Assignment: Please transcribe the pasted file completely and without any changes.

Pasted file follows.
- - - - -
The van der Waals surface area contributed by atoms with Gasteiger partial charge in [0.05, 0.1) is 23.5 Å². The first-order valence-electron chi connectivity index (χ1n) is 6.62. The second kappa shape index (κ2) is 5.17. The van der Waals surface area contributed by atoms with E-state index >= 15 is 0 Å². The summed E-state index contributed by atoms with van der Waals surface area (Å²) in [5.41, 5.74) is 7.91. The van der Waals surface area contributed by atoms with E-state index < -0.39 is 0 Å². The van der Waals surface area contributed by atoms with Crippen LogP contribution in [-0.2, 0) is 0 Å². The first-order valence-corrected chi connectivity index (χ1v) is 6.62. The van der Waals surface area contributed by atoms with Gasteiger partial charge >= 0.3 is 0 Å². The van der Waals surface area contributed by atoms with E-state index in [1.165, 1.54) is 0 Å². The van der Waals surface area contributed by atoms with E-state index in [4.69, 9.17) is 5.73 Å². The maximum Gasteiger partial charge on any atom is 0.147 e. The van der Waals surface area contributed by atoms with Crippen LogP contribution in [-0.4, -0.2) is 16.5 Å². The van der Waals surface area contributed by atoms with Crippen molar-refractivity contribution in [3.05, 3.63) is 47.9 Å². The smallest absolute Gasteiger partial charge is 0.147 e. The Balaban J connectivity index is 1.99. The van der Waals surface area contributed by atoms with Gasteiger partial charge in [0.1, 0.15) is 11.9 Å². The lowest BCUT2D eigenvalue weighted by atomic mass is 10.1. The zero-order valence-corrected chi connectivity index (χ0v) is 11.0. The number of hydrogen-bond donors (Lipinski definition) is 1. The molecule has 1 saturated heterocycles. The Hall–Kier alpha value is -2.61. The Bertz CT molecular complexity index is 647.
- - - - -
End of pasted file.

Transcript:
The van der Waals surface area contributed by atoms with Gasteiger partial charge in [0.05, 0.1) is 23.5 Å². The first-order valence-electron chi connectivity index (χ1n) is 6.62. The second kappa shape index (κ2) is 5.17. The van der Waals surface area contributed by atoms with E-state index >= 15 is 0 Å². The summed E-state index contributed by atoms with van der Waals surface area (Å²) in [5.41, 5.74) is 7.91. The van der Waals surface area contributed by atoms with E-state index < -0.39 is 0 Å². The van der Waals surface area contributed by atoms with Crippen LogP contribution in [-0.2, 0) is 0 Å². The first-order valence-corrected chi connectivity index (χ1v) is 6.62. The van der Waals surface area contributed by atoms with Gasteiger partial charge >= 0.3 is 0 Å². The van der Waals surface area contributed by atoms with E-state index in [1.165, 1.54) is 0 Å². The van der Waals surface area contributed by atoms with E-state index in [4.69, 9.17) is 5.73 Å². The maximum Gasteiger partial charge on any atom is 0.147 e. The van der Waals surface area contributed by atoms with Crippen LogP contribution in [-0.4, -0.2) is 16.5 Å². The van der Waals surface area contributed by atoms with Crippen molar-refractivity contribution in [3.05, 3.63) is 47.9 Å². The smallest absolute Gasteiger partial charge is 0.147 e. The Balaban J connectivity index is 1.99. The van der Waals surface area contributed by atoms with Gasteiger partial charge in [0.1, 0.15) is 11.9 Å². The lowest BCUT2D eigenvalue weighted by atomic mass is 10.1. The zero-order valence-corrected chi connectivity index (χ0v) is 11.0. The number of hydrogen-bond donors (Lipinski definition) is 1. The molecule has 1 saturated heterocycles. The Hall–Kier alpha value is -2.61. The Bertz CT molecular complexity index is 647.